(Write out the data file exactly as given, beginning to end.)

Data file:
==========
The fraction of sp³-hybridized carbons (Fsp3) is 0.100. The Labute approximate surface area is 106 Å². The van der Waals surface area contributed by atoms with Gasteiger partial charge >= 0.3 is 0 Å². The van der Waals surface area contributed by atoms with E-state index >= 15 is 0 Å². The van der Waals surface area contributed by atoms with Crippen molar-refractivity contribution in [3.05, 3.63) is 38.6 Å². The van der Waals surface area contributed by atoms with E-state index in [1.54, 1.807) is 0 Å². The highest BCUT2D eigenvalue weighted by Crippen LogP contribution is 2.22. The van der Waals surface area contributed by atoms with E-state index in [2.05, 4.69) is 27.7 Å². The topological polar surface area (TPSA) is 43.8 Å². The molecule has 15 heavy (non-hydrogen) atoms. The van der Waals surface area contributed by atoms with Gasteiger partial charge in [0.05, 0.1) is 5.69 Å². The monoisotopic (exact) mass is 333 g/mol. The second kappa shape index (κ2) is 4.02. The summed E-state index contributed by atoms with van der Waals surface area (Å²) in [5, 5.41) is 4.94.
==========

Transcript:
The fraction of sp³-hybridized carbons (Fsp3) is 0.100. The Labute approximate surface area is 106 Å². The van der Waals surface area contributed by atoms with Gasteiger partial charge >= 0.3 is 0 Å². The van der Waals surface area contributed by atoms with E-state index >= 15 is 0 Å². The van der Waals surface area contributed by atoms with Crippen molar-refractivity contribution in [3.05, 3.63) is 38.6 Å². The van der Waals surface area contributed by atoms with E-state index in [1.54, 1.807) is 0 Å². The highest BCUT2D eigenvalue weighted by Crippen LogP contribution is 2.22. The van der Waals surface area contributed by atoms with E-state index in [2.05, 4.69) is 27.7 Å². The topological polar surface area (TPSA) is 43.8 Å². The molecule has 15 heavy (non-hydrogen) atoms. The van der Waals surface area contributed by atoms with Gasteiger partial charge in [0.05, 0.1) is 5.69 Å². The monoisotopic (exact) mass is 333 g/mol. The second kappa shape index (κ2) is 4.02. The summed E-state index contributed by atoms with van der Waals surface area (Å²) in [5, 5.41) is 4.94.